The Scriptures present us with the assurance that Christ maintained a perfect and unswerving obedience to the will of God, and that he by that perfect obedience has glorified God upon the earth. We can never hope to approach to any thing like an appreciation of the import of that fact, in its bearing upon men, that is upon all men, excepting by an implicit reception of

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it in its literal truth. If we permit ourselves to be misled into any thought which would resolve the obedience of Christ into a consequence of his divinity, we thereby virtually deny that he has glorified God; because that could only have been done by him as man. But we not only derogate from the glory of God which has accrued to him from the vindication of his name by the obedience of the man Christ, we also open the door to another evil, even that of evading in our own instance the effect upon us which God has designed should be produced by Christ's obedience as man. That designed effect is to place every man upon the ground of guilty before God; and who that believes the obedience of Christ was the consequence of the divinity and not of the humanity, of his nature, can see any effect of condemnation upon himself ? Who that believes the perseverance of Christ was the result of " a divine spring of thought and feeling,” can for a moment admit any parallelism of circumstances between Christ and himself ? But to deny that parallelism is to deny that Christ came in the flesh! It is to deny that “He was tempted in all points like as we are;" and then the words which follow that declaration, viz., yet without sin," instead of suggesting the condemnation in which our fles necessarily stands by the contrast, are read so as at once to account for his perseverance through trials, and excuse our own faultiness under them.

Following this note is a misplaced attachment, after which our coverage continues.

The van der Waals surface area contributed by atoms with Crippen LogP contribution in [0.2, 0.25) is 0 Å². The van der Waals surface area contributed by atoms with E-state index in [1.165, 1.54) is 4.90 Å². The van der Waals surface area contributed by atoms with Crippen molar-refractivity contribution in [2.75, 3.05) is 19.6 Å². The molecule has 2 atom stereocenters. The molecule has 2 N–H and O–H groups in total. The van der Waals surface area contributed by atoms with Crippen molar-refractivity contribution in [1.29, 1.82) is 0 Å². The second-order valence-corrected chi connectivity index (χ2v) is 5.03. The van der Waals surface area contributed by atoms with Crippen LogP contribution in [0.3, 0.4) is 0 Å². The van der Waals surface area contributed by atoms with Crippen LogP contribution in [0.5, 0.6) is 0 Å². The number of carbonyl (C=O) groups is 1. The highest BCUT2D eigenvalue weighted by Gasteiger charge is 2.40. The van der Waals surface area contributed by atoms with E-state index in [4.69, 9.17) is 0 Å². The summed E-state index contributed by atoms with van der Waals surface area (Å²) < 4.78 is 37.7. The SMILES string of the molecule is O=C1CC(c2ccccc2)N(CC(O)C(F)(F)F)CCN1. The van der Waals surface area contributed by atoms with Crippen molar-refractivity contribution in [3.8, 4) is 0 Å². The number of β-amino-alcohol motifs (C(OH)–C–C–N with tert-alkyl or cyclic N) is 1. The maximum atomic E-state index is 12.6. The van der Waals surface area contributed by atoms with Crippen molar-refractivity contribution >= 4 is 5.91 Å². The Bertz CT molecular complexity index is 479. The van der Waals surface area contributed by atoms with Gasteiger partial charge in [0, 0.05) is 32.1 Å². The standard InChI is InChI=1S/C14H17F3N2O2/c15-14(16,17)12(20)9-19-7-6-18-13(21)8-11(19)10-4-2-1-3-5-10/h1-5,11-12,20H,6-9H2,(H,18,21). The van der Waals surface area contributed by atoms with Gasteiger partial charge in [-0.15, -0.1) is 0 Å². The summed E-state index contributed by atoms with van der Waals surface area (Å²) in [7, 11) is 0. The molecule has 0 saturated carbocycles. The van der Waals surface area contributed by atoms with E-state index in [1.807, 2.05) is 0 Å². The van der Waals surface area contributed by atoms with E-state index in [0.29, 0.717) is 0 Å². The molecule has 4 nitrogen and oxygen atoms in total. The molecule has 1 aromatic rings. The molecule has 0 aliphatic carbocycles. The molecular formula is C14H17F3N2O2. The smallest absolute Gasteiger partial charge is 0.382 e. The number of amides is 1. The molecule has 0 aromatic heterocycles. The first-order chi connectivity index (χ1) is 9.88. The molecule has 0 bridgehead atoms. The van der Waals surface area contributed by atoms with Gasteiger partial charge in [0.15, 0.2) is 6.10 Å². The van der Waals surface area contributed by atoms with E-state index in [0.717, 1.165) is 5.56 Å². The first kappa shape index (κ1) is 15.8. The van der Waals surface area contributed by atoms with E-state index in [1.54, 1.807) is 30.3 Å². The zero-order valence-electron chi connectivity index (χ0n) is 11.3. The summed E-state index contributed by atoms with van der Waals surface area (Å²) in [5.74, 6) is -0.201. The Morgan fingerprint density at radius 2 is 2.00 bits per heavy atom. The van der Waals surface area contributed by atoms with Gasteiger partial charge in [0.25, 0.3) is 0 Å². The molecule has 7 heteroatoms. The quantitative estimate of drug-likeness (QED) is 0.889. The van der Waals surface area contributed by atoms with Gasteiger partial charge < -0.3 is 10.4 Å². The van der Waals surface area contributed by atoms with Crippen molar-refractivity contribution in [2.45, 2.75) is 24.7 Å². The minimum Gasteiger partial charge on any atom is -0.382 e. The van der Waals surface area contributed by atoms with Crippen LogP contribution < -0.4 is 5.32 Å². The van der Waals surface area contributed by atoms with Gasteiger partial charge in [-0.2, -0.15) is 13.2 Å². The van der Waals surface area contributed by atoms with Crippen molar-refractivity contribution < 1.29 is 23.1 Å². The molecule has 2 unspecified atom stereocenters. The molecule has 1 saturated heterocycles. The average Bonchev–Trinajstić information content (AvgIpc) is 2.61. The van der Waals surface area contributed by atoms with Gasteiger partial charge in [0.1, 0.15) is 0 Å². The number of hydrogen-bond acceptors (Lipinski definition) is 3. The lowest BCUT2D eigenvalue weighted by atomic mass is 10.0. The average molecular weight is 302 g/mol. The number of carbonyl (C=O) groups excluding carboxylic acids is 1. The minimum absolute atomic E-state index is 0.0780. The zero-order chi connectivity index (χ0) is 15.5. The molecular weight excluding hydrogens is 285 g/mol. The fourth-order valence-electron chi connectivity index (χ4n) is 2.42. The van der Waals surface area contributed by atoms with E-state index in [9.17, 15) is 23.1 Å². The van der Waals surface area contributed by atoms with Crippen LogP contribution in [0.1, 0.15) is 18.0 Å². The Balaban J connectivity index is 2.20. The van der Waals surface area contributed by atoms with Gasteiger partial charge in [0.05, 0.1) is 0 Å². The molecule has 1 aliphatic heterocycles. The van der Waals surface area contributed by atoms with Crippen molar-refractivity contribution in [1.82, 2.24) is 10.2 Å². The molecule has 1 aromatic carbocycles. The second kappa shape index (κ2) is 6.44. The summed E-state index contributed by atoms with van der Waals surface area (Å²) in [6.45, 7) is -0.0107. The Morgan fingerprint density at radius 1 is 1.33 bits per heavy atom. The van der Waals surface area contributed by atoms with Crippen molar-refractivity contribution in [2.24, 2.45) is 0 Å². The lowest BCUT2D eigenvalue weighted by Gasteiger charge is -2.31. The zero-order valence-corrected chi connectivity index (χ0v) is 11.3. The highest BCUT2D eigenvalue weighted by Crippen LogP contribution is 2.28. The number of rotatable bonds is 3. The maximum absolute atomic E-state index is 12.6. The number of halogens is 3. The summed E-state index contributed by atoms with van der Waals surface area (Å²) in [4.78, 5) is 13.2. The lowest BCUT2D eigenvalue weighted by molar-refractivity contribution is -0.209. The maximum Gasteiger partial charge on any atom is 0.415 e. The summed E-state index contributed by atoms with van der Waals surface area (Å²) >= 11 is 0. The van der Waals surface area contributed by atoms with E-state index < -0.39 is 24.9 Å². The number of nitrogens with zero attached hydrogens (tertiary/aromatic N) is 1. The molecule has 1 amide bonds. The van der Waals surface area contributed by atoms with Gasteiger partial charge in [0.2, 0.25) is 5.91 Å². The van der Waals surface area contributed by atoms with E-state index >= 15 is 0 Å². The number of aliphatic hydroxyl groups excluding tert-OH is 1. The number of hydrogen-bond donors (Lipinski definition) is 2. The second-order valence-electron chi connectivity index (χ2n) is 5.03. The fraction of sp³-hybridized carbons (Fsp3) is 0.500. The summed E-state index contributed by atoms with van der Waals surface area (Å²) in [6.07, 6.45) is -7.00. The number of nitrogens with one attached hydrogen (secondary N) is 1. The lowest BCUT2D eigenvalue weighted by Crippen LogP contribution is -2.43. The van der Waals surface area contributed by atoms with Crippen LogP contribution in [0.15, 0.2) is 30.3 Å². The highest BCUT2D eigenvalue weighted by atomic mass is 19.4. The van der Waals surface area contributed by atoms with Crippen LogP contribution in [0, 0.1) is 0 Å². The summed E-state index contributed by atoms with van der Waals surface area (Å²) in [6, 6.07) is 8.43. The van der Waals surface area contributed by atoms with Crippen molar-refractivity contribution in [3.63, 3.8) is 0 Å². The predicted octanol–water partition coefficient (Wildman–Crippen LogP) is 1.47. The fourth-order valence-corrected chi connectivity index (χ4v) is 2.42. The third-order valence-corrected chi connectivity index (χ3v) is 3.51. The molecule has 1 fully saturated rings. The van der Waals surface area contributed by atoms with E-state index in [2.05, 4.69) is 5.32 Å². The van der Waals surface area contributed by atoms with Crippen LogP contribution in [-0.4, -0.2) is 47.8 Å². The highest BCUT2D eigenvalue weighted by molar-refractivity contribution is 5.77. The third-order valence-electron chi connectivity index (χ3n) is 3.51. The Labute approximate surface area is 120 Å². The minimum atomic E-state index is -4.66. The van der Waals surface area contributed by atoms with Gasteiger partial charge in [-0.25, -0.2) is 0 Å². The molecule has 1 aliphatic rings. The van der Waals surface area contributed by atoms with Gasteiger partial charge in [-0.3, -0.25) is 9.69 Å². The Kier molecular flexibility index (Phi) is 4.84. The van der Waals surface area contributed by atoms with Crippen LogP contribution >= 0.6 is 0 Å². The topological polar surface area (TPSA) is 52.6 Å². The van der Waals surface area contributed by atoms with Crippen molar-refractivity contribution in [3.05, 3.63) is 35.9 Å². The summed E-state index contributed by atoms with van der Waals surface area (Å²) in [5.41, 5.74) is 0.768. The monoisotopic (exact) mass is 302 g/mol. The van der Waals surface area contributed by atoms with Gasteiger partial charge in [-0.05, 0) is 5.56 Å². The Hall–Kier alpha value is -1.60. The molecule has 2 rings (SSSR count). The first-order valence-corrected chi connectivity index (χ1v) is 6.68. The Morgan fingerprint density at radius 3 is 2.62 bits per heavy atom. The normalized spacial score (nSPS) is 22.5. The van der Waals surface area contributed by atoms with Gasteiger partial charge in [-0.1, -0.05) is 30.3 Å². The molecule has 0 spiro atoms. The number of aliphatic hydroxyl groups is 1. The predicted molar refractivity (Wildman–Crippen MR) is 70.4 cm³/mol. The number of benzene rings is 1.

The effect of the bona fide belief of the perfect obedience of Christ as man should be, in the believer, that of joy, that by knowing that righteous servant he has been justified. (Isaiah liii. 11.) In the unbeliever its perception should have the effect of driving him to seek by faith, that righteousness, which while he cannot attain to it by his own works, God will nevertheless require of him, if he will not accept of that which Christ has wrought out.